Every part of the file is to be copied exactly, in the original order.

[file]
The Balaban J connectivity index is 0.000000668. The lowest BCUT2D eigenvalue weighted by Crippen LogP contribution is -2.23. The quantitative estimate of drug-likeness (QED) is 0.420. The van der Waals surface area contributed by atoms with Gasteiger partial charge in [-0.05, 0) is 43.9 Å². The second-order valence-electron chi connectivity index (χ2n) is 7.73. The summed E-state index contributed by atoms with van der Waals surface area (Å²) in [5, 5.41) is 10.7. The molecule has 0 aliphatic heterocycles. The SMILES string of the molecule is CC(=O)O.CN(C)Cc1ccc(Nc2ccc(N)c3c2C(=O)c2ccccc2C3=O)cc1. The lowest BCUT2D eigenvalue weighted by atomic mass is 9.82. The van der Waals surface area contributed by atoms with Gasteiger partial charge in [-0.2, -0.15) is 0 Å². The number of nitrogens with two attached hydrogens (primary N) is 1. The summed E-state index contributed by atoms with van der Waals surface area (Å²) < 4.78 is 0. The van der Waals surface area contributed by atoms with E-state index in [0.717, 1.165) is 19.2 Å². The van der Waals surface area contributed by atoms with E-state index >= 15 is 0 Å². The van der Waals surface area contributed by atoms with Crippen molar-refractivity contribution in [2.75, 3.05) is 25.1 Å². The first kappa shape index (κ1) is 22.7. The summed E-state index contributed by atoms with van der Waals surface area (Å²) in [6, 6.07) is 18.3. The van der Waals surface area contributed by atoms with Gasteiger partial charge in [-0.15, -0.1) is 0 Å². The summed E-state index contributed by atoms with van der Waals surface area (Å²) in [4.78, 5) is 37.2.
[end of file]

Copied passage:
The Balaban J connectivity index is 0.000000668. The lowest BCUT2D eigenvalue weighted by Crippen LogP contribution is -2.23. The quantitative estimate of drug-likeness (QED) is 0.420. The van der Waals surface area contributed by atoms with Gasteiger partial charge in [-0.05, 0) is 43.9 Å². The second-order valence-electron chi connectivity index (χ2n) is 7.73. The summed E-state index contributed by atoms with van der Waals surface area (Å²) in [5, 5.41) is 10.7. The molecule has 0 aliphatic heterocycles. The SMILES string of the molecule is CC(=O)O.CN(C)Cc1ccc(Nc2ccc(N)c3c2C(=O)c2ccccc2C3=O)cc1. The lowest BCUT2D eigenvalue weighted by atomic mass is 9.82. The van der Waals surface area contributed by atoms with Gasteiger partial charge in [-0.2, -0.15) is 0 Å². The number of nitrogens with two attached hydrogens (primary N) is 1. The summed E-state index contributed by atoms with van der Waals surface area (Å²) < 4.78 is 0. The van der Waals surface area contributed by atoms with E-state index in [0.717, 1.165) is 19.2 Å². The van der Waals surface area contributed by atoms with E-state index >= 15 is 0 Å². The van der Waals surface area contributed by atoms with Crippen molar-refractivity contribution in [2.75, 3.05) is 25.1 Å². The first kappa shape index (κ1) is 22.7. The summed E-state index contributed by atoms with van der Waals surface area (Å²) in [6, 6.07) is 18.3. The van der Waals surface area contributed by atoms with Gasteiger partial charge in [-0.15, -0.1) is 0 Å². The summed E-state index contributed by atoms with van der Waals surface area (Å²) in [4.78, 5) is 37.2.